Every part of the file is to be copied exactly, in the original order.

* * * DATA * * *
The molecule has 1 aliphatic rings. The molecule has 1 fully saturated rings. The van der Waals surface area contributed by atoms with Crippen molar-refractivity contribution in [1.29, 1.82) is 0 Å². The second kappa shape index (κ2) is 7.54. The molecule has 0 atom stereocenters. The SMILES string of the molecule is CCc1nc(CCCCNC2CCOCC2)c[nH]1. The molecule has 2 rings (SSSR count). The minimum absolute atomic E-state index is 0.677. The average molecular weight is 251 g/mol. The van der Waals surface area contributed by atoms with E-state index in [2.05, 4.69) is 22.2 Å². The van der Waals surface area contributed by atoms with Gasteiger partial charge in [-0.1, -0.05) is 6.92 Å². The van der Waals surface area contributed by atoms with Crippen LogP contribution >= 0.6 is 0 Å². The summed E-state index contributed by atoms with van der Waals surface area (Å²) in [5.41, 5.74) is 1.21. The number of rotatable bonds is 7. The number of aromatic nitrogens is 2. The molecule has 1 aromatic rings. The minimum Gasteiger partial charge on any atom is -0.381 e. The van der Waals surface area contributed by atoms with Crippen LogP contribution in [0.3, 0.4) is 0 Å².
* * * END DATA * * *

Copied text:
The molecule has 1 aliphatic rings. The molecule has 1 fully saturated rings. The van der Waals surface area contributed by atoms with Crippen molar-refractivity contribution in [1.29, 1.82) is 0 Å². The second kappa shape index (κ2) is 7.54. The molecule has 0 atom stereocenters. The SMILES string of the molecule is CCc1nc(CCCCNC2CCOCC2)c[nH]1. The molecule has 2 rings (SSSR count). The minimum absolute atomic E-state index is 0.677. The average molecular weight is 251 g/mol. The van der Waals surface area contributed by atoms with E-state index in [2.05, 4.69) is 22.2 Å². The van der Waals surface area contributed by atoms with Gasteiger partial charge in [-0.1, -0.05) is 6.92 Å². The van der Waals surface area contributed by atoms with Crippen LogP contribution >= 0.6 is 0 Å². The summed E-state index contributed by atoms with van der Waals surface area (Å²) in [5.41, 5.74) is 1.21. The number of rotatable bonds is 7. The number of aromatic nitrogens is 2. The molecule has 1 aromatic rings. The minimum Gasteiger partial charge on any atom is -0.381 e. The van der Waals surface area contributed by atoms with Crippen LogP contribution in [0.3, 0.4) is 0 Å².